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Inactivation of Escherichia coli O157:H7 and Listeria monocytogenes inoculated on raw salmon fillets by pulsed UV-light treatment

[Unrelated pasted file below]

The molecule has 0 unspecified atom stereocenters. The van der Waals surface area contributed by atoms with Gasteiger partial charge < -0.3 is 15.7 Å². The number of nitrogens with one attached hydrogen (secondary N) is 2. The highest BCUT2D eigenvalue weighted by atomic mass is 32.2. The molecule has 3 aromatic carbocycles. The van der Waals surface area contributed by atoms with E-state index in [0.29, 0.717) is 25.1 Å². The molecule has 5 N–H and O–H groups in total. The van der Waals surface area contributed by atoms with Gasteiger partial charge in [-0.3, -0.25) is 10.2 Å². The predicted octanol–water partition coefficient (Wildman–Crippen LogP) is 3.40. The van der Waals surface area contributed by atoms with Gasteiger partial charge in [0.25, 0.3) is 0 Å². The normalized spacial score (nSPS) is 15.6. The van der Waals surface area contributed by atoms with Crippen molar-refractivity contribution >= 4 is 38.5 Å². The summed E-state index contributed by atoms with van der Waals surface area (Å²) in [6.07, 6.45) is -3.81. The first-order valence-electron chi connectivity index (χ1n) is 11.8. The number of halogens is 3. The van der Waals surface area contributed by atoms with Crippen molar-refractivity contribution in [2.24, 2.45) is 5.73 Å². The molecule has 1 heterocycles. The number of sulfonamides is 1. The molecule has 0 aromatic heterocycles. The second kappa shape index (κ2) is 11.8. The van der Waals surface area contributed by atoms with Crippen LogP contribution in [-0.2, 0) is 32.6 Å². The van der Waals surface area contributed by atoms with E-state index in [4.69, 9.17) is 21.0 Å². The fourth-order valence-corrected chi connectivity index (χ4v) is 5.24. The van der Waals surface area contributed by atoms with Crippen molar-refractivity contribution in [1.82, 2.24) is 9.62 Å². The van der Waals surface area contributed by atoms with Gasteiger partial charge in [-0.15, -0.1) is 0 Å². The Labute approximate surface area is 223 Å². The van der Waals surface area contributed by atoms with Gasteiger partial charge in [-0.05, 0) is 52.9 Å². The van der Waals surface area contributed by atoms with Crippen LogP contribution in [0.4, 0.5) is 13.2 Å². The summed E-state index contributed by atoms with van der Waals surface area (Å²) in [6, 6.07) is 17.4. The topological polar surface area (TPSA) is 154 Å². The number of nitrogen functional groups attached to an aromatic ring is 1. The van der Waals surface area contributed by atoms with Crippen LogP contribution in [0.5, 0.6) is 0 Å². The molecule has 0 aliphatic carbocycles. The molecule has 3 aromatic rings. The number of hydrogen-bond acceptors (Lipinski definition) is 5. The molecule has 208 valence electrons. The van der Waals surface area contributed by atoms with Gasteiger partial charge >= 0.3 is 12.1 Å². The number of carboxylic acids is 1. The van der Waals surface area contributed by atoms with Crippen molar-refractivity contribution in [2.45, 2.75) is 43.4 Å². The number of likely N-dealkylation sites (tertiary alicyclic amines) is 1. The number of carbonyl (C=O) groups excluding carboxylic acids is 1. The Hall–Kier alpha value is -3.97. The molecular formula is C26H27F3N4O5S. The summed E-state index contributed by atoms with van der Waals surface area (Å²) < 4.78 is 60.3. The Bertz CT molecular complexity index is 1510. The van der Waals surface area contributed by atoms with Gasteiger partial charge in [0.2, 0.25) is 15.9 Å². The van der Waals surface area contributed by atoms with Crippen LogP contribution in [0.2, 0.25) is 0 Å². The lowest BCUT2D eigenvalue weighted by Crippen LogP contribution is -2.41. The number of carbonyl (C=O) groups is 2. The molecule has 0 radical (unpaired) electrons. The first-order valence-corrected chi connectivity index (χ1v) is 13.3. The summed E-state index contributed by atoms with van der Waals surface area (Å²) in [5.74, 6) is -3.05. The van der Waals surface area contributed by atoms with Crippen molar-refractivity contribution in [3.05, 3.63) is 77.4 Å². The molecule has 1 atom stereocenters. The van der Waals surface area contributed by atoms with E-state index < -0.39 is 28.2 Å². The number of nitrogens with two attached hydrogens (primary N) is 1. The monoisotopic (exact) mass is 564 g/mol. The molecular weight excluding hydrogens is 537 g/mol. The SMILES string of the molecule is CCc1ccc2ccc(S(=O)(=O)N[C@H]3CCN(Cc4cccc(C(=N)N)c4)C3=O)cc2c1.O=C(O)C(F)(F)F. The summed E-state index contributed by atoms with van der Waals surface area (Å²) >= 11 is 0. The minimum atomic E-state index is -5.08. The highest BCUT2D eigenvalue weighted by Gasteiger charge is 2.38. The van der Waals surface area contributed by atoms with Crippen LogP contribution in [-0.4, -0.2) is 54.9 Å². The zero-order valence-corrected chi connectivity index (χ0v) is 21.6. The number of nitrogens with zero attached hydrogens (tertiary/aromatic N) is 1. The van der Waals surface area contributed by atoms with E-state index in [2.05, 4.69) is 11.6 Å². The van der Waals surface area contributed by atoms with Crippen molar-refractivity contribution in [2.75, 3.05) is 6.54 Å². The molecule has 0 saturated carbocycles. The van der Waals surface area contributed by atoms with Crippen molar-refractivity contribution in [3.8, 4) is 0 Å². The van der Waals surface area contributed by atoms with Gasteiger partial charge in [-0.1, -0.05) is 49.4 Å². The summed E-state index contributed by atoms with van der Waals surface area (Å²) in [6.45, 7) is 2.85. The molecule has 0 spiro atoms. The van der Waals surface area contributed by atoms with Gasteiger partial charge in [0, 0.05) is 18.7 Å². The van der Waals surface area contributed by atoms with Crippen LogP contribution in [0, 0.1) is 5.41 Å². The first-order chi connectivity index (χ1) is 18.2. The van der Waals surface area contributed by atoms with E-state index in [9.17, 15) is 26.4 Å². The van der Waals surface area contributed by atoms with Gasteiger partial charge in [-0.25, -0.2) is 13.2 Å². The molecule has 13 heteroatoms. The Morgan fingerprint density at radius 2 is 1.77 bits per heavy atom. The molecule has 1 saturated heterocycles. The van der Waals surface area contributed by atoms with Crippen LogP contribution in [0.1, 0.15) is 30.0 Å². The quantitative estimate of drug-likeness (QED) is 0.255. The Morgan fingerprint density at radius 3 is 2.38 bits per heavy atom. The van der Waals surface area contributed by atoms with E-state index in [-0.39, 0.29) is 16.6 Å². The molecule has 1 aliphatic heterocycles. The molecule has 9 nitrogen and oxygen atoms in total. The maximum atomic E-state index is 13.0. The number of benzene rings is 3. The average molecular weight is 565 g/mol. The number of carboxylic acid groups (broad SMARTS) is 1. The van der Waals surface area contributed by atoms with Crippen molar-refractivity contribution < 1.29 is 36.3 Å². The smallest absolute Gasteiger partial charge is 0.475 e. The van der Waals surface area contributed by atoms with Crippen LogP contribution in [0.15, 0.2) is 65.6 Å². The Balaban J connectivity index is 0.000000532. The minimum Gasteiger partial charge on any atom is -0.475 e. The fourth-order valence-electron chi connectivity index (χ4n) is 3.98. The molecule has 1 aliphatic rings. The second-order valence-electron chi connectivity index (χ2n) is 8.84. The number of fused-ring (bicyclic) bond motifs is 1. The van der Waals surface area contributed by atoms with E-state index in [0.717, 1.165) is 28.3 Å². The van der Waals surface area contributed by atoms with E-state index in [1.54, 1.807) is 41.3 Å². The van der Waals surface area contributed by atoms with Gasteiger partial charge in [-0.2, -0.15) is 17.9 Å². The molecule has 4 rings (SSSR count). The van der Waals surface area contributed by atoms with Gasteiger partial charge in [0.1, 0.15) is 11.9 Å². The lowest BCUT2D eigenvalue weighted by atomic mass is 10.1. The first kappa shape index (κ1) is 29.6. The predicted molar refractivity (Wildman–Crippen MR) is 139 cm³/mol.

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The efficacy of pulsed UV-light to inactivate of Escherichia coli O157:H7 and Listeria monocytogenes Scott A on salmon fillets was investigated in this study by evaluating the effects of treatment times and distance from the UV strobe. The sterilization system generated 5.6 J cm−2 per pulse at the lamp surface for an input voltage of 3800 V and three pulses per second. Skin or muscle side inoculated salmon fillet (8 cm × 1.5 cm) in a Petri dish was placed on shelf at three different distances from the UV strobe; 3, 5, and 8 cm. At each distance, the pulsed UV-light treatment was performed for 15, 30, 45, and 60 s. For E. coli O157:H7, maximum log10 reduction was 1.09 log10 CFU g−1 on muscle side at 8 cm for 60-s treatment, whereas 0.86 log10 CFU g−1 reduction on skin at 5 cm for 30-s treatment. For L. monocytogenes Scott A, maximum reduction was 1.02 log10 CFU g−1 at 8 cm for 60-s treatment on skin side, whereas 0.74 log10 CFU g−1 reduction on muscle at 8 cm for 60-s treatment. The fillet's surface temperature increased up to 100degrC within 60-s treatment time. Therefore, some fish samples were overheated after 30 and 45 s at 3- and 5-cm distances from light source, respectively, which resulted in visual colour and quality changes. Overall, this study demonstrated that about one log reduction (c. 90%) of E. coli O157:H7 or L. monocytogenes could be achieved at 60-s treatment at 8 cm distance without affecting the quality.